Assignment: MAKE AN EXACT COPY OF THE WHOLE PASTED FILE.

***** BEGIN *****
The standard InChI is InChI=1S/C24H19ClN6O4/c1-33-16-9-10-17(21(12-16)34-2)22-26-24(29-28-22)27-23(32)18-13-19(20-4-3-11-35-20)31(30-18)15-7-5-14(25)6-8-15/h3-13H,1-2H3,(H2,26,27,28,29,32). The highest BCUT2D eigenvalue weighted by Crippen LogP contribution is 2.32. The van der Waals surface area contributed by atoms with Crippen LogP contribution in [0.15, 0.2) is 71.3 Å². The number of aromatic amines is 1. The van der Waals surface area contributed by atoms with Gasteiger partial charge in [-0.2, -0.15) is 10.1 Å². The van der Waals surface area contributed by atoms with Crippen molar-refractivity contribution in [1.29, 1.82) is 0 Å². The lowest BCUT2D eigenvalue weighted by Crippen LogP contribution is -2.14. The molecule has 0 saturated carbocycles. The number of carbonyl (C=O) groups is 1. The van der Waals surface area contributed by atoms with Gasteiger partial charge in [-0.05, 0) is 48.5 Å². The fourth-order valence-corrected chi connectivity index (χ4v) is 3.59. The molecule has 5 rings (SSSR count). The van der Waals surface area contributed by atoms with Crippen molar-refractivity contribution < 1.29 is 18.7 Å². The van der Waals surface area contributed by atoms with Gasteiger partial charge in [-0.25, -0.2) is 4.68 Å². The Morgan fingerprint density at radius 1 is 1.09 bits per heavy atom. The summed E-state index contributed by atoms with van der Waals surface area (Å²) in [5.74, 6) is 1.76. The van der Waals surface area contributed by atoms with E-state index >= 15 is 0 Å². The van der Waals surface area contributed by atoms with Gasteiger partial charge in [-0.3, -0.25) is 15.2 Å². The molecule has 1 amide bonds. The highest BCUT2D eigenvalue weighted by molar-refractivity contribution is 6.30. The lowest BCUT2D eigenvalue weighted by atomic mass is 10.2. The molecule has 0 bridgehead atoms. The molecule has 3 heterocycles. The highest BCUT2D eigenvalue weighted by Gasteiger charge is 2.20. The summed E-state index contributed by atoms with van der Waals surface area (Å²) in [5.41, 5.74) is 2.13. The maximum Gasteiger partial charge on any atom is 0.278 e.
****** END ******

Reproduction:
The standard InChI is InChI=1S/C24H19ClN6O4/c1-33-16-9-10-17(21(12-16)34-2)22-26-24(29-28-22)27-23(32)18-13-19(20-4-3-11-35-20)31(30-18)15-7-5-14(25)6-8-15/h3-13H,1-2H3,(H2,26,27,28,29,32). The highest BCUT2D eigenvalue weighted by Crippen LogP contribution is 2.32. The van der Waals surface area contributed by atoms with Crippen LogP contribution in [0.15, 0.2) is 71.3 Å². The number of aromatic amines is 1. The van der Waals surface area contributed by atoms with Gasteiger partial charge in [-0.2, -0.15) is 10.1 Å². The van der Waals surface area contributed by atoms with Crippen molar-refractivity contribution in [1.29, 1.82) is 0 Å². The lowest BCUT2D eigenvalue weighted by Crippen LogP contribution is -2.14. The molecule has 0 saturated carbocycles. The number of carbonyl (C=O) groups is 1. The van der Waals surface area contributed by atoms with Gasteiger partial charge in [-0.05, 0) is 48.5 Å². The fourth-order valence-corrected chi connectivity index (χ4v) is 3.59. The molecule has 5 rings (SSSR count). The van der Waals surface area contributed by atoms with Crippen molar-refractivity contribution < 1.29 is 18.7 Å². The van der Waals surface area contributed by atoms with Gasteiger partial charge in [-0.25, -0.2) is 4.68 Å². The Morgan fingerprint density at radius 1 is 1.09 bits per heavy atom. The summed E-state index contributed by atoms with van der Waals surface area (Å²) in [5.74, 6) is 1.76. The van der Waals surface area contributed by atoms with E-state index >= 15 is 0 Å². The van der Waals surface area contributed by atoms with Gasteiger partial charge in [-0.3, -0.25) is 15.2 Å². The molecule has 1 amide bonds. The highest BCUT2D eigenvalue weighted by molar-refractivity contribution is 6.30. The lowest BCUT2D eigenvalue weighted by atomic mass is 10.2. The molecule has 0 bridgehead atoms. The molecule has 3 heterocycles. The highest BCUT2D eigenvalue weighted by Gasteiger charge is 2.20. The summed E-state index contributed by atoms with van der Waals surface area (Å²) in [5.41, 5.74) is 2.13. The maximum Gasteiger partial charge on any atom is 0.278 e.